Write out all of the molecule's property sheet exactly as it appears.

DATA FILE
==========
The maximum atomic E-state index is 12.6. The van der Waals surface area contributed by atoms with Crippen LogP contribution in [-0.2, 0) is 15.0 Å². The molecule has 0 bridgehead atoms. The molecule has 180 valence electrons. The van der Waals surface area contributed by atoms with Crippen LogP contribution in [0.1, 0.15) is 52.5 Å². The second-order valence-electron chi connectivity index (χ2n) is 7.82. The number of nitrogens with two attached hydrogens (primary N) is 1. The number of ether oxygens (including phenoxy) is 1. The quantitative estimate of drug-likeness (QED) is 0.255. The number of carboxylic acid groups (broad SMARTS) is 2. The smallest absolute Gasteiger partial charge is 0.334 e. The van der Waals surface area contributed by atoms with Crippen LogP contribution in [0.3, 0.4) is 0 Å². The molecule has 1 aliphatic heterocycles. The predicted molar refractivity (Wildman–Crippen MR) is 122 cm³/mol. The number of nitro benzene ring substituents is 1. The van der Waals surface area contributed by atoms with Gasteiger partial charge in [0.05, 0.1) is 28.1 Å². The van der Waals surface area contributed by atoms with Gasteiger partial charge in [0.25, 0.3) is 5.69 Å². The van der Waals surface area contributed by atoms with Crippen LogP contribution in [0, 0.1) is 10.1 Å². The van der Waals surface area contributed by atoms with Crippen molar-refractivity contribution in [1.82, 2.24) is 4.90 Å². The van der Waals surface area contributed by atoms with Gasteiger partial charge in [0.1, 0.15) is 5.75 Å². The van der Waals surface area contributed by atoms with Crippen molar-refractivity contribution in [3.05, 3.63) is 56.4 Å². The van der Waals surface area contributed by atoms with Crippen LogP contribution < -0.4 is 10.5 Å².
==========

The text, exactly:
The maximum atomic E-state index is 12.6. The van der Waals surface area contributed by atoms with Crippen LogP contribution in [-0.2, 0) is 15.0 Å². The molecule has 0 bridgehead atoms. The molecule has 180 valence electrons. The van der Waals surface area contributed by atoms with Crippen LogP contribution in [0.1, 0.15) is 52.5 Å². The second-order valence-electron chi connectivity index (χ2n) is 7.82. The number of nitrogens with two attached hydrogens (primary N) is 1. The number of ether oxygens (including phenoxy) is 1. The quantitative estimate of drug-likeness (QED) is 0.255. The number of carboxylic acid groups (broad SMARTS) is 2. The smallest absolute Gasteiger partial charge is 0.334 e. The van der Waals surface area contributed by atoms with Crippen LogP contribution in [0.3, 0.4) is 0 Å². The molecule has 1 aliphatic heterocycles. The predicted molar refractivity (Wildman–Crippen MR) is 122 cm³/mol. The number of nitro benzene ring substituents is 1. The van der Waals surface area contributed by atoms with Gasteiger partial charge in [0.05, 0.1) is 28.1 Å². The van der Waals surface area contributed by atoms with Gasteiger partial charge in [0.25, 0.3) is 5.69 Å². The van der Waals surface area contributed by atoms with Crippen LogP contribution in [0, 0.1) is 10.1 Å². The van der Waals surface area contributed by atoms with Crippen molar-refractivity contribution in [1.82, 2.24) is 4.90 Å². The van der Waals surface area contributed by atoms with Gasteiger partial charge in [0.1, 0.15) is 5.75 Å². The van der Waals surface area contributed by atoms with Crippen molar-refractivity contribution in [3.05, 3.63) is 56.4 Å². The van der Waals surface area contributed by atoms with Crippen LogP contribution < -0.4 is 10.5 Å².